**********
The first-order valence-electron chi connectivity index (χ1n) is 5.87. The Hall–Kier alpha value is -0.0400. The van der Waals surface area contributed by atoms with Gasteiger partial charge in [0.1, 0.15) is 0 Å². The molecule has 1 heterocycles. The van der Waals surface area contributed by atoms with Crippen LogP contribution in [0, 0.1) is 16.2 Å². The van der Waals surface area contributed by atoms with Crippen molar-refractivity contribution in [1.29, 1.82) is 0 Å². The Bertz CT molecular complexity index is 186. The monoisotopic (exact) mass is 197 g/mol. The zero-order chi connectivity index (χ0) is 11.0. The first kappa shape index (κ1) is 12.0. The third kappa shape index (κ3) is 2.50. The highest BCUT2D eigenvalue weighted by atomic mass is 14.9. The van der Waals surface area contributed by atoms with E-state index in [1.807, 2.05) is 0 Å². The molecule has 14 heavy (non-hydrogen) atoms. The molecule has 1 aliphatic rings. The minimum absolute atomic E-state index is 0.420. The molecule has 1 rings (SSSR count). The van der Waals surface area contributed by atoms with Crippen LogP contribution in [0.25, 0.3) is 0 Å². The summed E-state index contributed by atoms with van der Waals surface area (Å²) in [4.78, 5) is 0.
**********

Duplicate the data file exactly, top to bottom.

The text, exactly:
The first-order valence-electron chi connectivity index (χ1n) is 5.87. The Hall–Kier alpha value is -0.0400. The van der Waals surface area contributed by atoms with Gasteiger partial charge in [0.1, 0.15) is 0 Å². The molecule has 1 heterocycles. The van der Waals surface area contributed by atoms with Crippen LogP contribution in [0, 0.1) is 16.2 Å². The van der Waals surface area contributed by atoms with Crippen molar-refractivity contribution in [1.29, 1.82) is 0 Å². The Bertz CT molecular complexity index is 186. The monoisotopic (exact) mass is 197 g/mol. The zero-order chi connectivity index (χ0) is 11.0. The first kappa shape index (κ1) is 12.0. The third kappa shape index (κ3) is 2.50. The highest BCUT2D eigenvalue weighted by atomic mass is 14.9. The van der Waals surface area contributed by atoms with E-state index in [1.807, 2.05) is 0 Å². The molecule has 14 heavy (non-hydrogen) atoms. The molecule has 1 aliphatic rings. The minimum absolute atomic E-state index is 0.420. The molecule has 1 rings (SSSR count). The van der Waals surface area contributed by atoms with Crippen LogP contribution in [0.25, 0.3) is 0 Å². The summed E-state index contributed by atoms with van der Waals surface area (Å²) in [4.78, 5) is 0.